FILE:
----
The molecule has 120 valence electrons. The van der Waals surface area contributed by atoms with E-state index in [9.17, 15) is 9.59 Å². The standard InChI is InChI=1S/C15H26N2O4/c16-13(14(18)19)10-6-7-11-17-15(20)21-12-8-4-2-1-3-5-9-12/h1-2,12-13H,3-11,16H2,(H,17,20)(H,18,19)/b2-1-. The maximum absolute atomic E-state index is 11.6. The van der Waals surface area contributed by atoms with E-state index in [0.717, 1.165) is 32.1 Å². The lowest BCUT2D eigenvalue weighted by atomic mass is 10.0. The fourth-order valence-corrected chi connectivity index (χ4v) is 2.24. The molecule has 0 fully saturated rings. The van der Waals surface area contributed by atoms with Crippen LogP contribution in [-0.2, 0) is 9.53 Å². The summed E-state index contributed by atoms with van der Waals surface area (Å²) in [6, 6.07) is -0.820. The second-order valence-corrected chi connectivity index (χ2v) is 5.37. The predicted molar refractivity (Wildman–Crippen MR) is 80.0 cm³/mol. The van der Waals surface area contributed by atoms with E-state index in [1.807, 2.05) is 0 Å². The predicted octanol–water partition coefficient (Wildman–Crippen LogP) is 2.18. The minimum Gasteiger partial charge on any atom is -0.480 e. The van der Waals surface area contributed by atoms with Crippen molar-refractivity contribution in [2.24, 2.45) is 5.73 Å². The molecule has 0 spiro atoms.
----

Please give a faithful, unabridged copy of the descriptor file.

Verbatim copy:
The molecule has 120 valence electrons. The van der Waals surface area contributed by atoms with E-state index in [9.17, 15) is 9.59 Å². The standard InChI is InChI=1S/C15H26N2O4/c16-13(14(18)19)10-6-7-11-17-15(20)21-12-8-4-2-1-3-5-9-12/h1-2,12-13H,3-11,16H2,(H,17,20)(H,18,19)/b2-1-. The maximum absolute atomic E-state index is 11.6. The van der Waals surface area contributed by atoms with E-state index in [0.717, 1.165) is 32.1 Å². The lowest BCUT2D eigenvalue weighted by atomic mass is 10.0. The fourth-order valence-corrected chi connectivity index (χ4v) is 2.24. The molecule has 0 fully saturated rings. The van der Waals surface area contributed by atoms with Crippen LogP contribution in [-0.2, 0) is 9.53 Å². The summed E-state index contributed by atoms with van der Waals surface area (Å²) in [6, 6.07) is -0.820. The second-order valence-corrected chi connectivity index (χ2v) is 5.37. The predicted molar refractivity (Wildman–Crippen MR) is 80.0 cm³/mol. The van der Waals surface area contributed by atoms with E-state index in [1.807, 2.05) is 0 Å². The predicted octanol–water partition coefficient (Wildman–Crippen LogP) is 2.18. The minimum Gasteiger partial charge on any atom is -0.480 e. The van der Waals surface area contributed by atoms with Crippen molar-refractivity contribution in [2.24, 2.45) is 5.73 Å². The molecule has 0 spiro atoms.